Movie producer George Pal with Janet Leigh and Tony Curtis
Destination Moon produced by George Pal, is widely considered the first science fiction film to attempt a high level of accurate technical detail. Filmed in Technicolor, based on a book by Robert Heinlein, adapted for the screen by Alford Van Ronkel and James O’Hanlon, the film was released on June 27, 1950 in New York and on August 1, 1950 all over the United States. Background scenery and outer space scenes were created by Chesley Bonestell. Actually, the movie Rocketship X-Mwas released 25 days before Destination Moon. Because of the publicity buzz surrounding Destination Moon, with its budget of half a million dollars, Lippert Pictures saw an opportunity and rushed their relatively low budget ($94,000) Rocketship X-M into production, completing the entire film in only 18 days. These two movies were the start of something big.
“This is another one of those big, important movies that dorks like me are always going on about at the slightest excuse. Destination Moon’s importance stems from its being the first of the vast numbers of science fiction films that were produced during the 1950’s. Those were years of unprecedented visibility for science and technology, and the time was surely ripe for an equally unprecedented spike in the popularity of science fiction, provided the writers and filmmakers could find the right approach to tap into the zeitgeist.”
As the subtitle to this volume indicates, Westfahl will venture back almost to the dawn of cinema to examine the presence of spacegear in films as the defining touchstone of a certain sensibility and focus. But before then, in an amusingly named preface, “Pre-Flight Briefing,” he outlines with great clarity the reasons why he feels the spacesuit is the defining motif of a certain serious-minded speculative vision. His insights, I find, represent a very clever and striking perception and distinction not previously noted or vocalized by critics within the field. Westfahl convinces the reader at once that his theme is valid.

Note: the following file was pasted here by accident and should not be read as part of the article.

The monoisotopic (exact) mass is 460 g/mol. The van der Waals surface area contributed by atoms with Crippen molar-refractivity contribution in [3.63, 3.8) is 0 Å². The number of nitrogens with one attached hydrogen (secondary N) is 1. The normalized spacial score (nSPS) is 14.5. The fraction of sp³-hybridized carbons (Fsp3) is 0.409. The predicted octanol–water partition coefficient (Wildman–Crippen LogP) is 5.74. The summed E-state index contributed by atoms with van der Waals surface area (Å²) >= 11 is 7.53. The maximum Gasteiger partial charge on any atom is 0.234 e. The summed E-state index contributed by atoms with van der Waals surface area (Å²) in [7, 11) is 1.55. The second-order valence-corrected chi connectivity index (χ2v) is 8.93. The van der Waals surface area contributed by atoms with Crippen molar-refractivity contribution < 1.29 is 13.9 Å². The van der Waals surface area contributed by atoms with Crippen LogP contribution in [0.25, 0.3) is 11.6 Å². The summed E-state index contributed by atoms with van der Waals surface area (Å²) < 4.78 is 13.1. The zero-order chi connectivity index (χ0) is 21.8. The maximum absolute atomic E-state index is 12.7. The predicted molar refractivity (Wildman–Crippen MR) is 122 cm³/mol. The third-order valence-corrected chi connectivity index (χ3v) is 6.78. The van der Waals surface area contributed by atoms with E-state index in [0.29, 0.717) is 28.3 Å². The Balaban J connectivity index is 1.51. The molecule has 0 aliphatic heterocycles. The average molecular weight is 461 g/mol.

Gary Westfahl has writtenan intriguing essay on the science fiction of J. G. Ballard. Here are a couple of excerpts to whet your appetite:
“The question that should be haunting science fiction is: why did Ballard get it right, while all of the other science fiction writers were getting it wrong? Why did their apparently logical and well-grounded predictions about ongoing advances further and further into space prove to be so flawed?”
“Yes, I know, you undoubtedly think of Ballard as one of those “New Wave” writers who abhorred science and focused all their energies on literary craftsmanship and avant-garde experimentation—and there are works in the Ballard oeuvre that would match that stereotypical perception. But it is important to recall that Ballard spent years at medical school studying to become a psychiatrist, which means that he received a better and more thorough scientificeducation than the vast majority of science fiction writers.”